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Session 119 - QSOs and BL Lacs.
Oral session, Thursday, January 18
1st Floor, La Villita Assembly Building

[119.05] Radio Spectra of Radio Quiet Quasars

R. Barvainis, C. Lonsdale (MIT Haystack Observatory), R. Antonucci (UC Santa Barbara, Physics Department)

Radio continuum spectra for 32 radio quiet quasars (RQQs) and 7 luminous Seyfert 1 galaxies, obtained at the VLA and typically covering four frequencies in the observed range 1.5 to 14.9 GHz, will be presented. Two samples are considered, one selected for IRAS detections and on average at low redshift (16 objects), and the other selected by radio and optical properties and covering a range of redshifts up to z = 2.6 (23 objects). We find the radio spectral shapes in both samples to be quite heterogeneous, and catagorize the spectra into four general classes similar to those defined by Kuhr et al (1979) for radio loud objects: straight, concave, convex, and complex. The relative frequencies of these classifications in our radio quiet samples are similar to the frequencies seen in radio loud quasars and radio galaxies. Radio quiet and radio loud quasars have similar spectral shapes.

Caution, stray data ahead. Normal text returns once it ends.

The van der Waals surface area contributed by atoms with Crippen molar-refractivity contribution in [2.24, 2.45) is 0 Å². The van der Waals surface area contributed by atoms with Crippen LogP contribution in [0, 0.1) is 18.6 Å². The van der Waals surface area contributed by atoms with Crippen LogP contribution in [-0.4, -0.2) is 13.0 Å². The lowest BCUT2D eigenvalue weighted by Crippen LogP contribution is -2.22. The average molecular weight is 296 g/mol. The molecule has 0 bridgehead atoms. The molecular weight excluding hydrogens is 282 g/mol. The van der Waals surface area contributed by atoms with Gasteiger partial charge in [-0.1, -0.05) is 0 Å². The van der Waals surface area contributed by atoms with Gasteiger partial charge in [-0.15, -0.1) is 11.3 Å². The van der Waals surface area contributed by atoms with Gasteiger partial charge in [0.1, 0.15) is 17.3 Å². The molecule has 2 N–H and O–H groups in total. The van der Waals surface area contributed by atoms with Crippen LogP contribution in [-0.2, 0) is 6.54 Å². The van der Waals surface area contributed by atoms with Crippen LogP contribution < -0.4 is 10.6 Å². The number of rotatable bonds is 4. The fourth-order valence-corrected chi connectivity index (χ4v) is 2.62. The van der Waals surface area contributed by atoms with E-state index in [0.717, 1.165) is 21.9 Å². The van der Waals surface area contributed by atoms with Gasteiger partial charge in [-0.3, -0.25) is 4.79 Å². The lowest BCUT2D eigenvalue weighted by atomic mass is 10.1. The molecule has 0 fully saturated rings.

About 40% of the RQQs studied here appear to have flat or inverted spectral components, and evidence is found for variability in 7 sources, based on comparison with a single previous observation from the literature. At least 5 of these variable sources show flat or inverted radio spectra, and none have straight, steep spectra. We have detected one of our sources with VLBI, and essentially all the flux appears to reside in a compact, subparsec core. This source has an inverted spectrum, and is variable, strongly indicating partially-opaque synchrotron emission. Thus the cores of radio quiet quasars appear to be scaled-down versions of those found in radio loud objects. Radio quiet quasar spectra probably include contributions from three components, in varying degrees: optically thin synchrotron from star-forming regions in the disk of the host galaxy and in a circumnuclear starburst; optically thin synchrotron from an extended (perhaps jet-like) component powered by the active nucleus; and partially opaque synchrotron from a compact, VLBI-scale core. All three of these components may play a role in the radio spectra of low-redshift quasars, but only the latter two are significant contributors in luminous, high-redshift objects.

Program listing for Thursday